It's really a matter of money, time, and process. I have referred to this article for years. Writing mission-critical code is about having a process in place that sets standards, guidelines, and checks and balances. These guys wrote code that had 420,000 lines and only one bug; commercial quality code of equivalent complexity would have 5,000 errors. They are one of four organizations in the world rated SEI Level 5.
The most important part is the constant red-teaming. Verifiers are allowed to go to town and challenge the coders. It is clear that the rest of NASA doesn't have this mentality. We have seen shuttles explode and crash and burn because some political guy told the engineers to go fuck themselves. Imagine if there were a red-team that could have went to HQ and said, "We're not launching because of blow-by on the O-rings, and it's too fucking cold for too fucking long for the O-rings to stay pliant."
If anyone in the organization can frustrate the purposes of the organization by unauthorized disclosure, that would constitute a veto under any real definition of the word. You can have every system in the world to address their grievances but sometimes, there are just nuts who cannot be placated. It is naive that loyalty is the only thing that works. But then you acknowledge that by saying that you have to chase down the "occasional psycho". That kills your entire thesis; loyalty is not enough.
That's why there are coercive laws against espionage and the like. The honor system is really just not going to work. You use data control measures in conjunction with investigations, audits, lie detector tests, legal action against leakers, etc. It's nuts to just say that you have to make everyone happy because you admitted that you cannot. How do you detect the occasional psycho and stop him or her from leaking unless you have data control systems and routine audits to detect them? Or unless you have laws to punish them to persuade them from stopping?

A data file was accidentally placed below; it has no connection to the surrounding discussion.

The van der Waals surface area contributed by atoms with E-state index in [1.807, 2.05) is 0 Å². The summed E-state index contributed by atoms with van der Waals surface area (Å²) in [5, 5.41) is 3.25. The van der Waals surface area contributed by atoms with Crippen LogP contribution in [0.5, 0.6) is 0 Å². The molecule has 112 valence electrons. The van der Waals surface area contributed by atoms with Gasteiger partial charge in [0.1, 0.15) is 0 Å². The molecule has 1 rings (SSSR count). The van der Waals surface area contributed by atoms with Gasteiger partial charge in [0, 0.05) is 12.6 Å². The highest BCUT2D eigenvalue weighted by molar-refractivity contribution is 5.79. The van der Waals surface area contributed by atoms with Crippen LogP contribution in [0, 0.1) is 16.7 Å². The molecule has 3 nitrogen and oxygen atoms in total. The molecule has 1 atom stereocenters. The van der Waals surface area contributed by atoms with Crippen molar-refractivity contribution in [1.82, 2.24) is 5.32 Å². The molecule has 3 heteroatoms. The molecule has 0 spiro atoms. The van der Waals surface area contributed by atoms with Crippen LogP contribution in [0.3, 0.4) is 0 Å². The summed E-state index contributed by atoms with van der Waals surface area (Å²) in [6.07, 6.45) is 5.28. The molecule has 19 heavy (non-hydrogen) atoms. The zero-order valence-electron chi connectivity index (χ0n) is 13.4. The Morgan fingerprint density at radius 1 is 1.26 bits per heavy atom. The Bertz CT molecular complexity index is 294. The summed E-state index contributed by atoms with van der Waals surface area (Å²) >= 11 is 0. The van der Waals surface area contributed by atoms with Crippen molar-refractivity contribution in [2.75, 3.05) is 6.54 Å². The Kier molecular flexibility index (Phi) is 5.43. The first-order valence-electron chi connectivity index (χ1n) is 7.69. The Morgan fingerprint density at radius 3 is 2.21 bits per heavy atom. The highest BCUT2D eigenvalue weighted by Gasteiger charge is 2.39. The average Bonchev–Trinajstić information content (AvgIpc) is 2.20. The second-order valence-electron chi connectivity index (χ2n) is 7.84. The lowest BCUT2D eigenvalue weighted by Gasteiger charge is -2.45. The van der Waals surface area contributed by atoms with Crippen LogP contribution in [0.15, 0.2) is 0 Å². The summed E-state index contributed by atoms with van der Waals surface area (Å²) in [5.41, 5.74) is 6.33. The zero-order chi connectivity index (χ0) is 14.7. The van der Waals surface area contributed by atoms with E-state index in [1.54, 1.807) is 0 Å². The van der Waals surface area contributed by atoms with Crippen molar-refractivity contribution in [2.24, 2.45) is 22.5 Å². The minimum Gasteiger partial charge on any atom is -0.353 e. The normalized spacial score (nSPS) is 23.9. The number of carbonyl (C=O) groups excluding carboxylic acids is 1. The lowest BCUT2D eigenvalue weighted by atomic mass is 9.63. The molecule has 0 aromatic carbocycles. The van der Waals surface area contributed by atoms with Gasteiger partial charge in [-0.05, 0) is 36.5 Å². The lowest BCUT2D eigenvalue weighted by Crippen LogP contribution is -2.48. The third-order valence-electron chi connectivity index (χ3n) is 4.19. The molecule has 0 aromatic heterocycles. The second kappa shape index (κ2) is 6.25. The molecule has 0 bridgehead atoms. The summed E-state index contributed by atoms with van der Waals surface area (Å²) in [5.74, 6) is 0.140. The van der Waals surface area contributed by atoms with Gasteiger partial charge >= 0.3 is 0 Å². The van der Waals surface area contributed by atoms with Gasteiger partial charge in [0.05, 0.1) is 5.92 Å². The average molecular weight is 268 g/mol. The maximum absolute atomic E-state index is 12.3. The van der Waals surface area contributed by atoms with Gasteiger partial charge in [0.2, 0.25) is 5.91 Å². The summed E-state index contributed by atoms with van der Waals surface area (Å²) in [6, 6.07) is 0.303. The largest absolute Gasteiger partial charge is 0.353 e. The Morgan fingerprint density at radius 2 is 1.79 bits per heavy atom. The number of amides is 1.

TL;DR: Honor or loyalty isn't enough; you need all of the above.
PRISM is supposedly not reading the contents of your mail. Forget the honor system; it's just that there isn't enough computing power to store and review all of it. (There are reports that England stores all domestic data for a rolling three day period, but I don't think the US can do it because of how fucking huge its portion of the Internet is.)
PRISM is supposed to build a spiderweb of everyone you talk to, and who they talk to, etc. out of every fucking sort of data system that the NSA can get their grubby little hands on. It is the overlay of these data nets that is so fucking scary. I am 100% certain that PRISM has access to banking information. You know how American Express calls you with a suspicious activity alert because they know you have never bought $50.00 in burritos from Chipotle before? Imagine that information, the link from the AMEX account to your personal email, the address, etc. etc. etc.
We already knew about PRISM since 2006. Or rather, we knew about the giant government wiretapping program that worked in conjunction with telecoms to steal our data. There was a lawsuit and a documentary about the whole thing.
Snowden isn't a hero. If he only revealed PRISM, I'd root for him, but his disclosures about Stuxnet, hacking against China, etc. make me think that the guy is just a deluded, self-important loon who gives zero shits about America.
This is a very naive and unrealistic worldview. You cannot run any sort of organization if everyone gets a right to veto. Keep in mind that workers with ministerial duties such as secretaries and janitors have access to secure zones and informations. Thus, loyalty will definitely not work because not everyone in an organization of any sort can be loyal, especially when there are third parties paying millions to get this information.
In a perfect world, the CIA, NSA, and other guys don't need to keep secrets. But they do. Your solution is the honor system? LOL. Anyway, Edward Snowden swore a vow that he intended to break. He has no honor or personal ethics. Note that in 2009, Edward Snowden was perfectly fine with government espionage and wiretapping, and excoriated the NY Times and Wikileaks for divulging that information.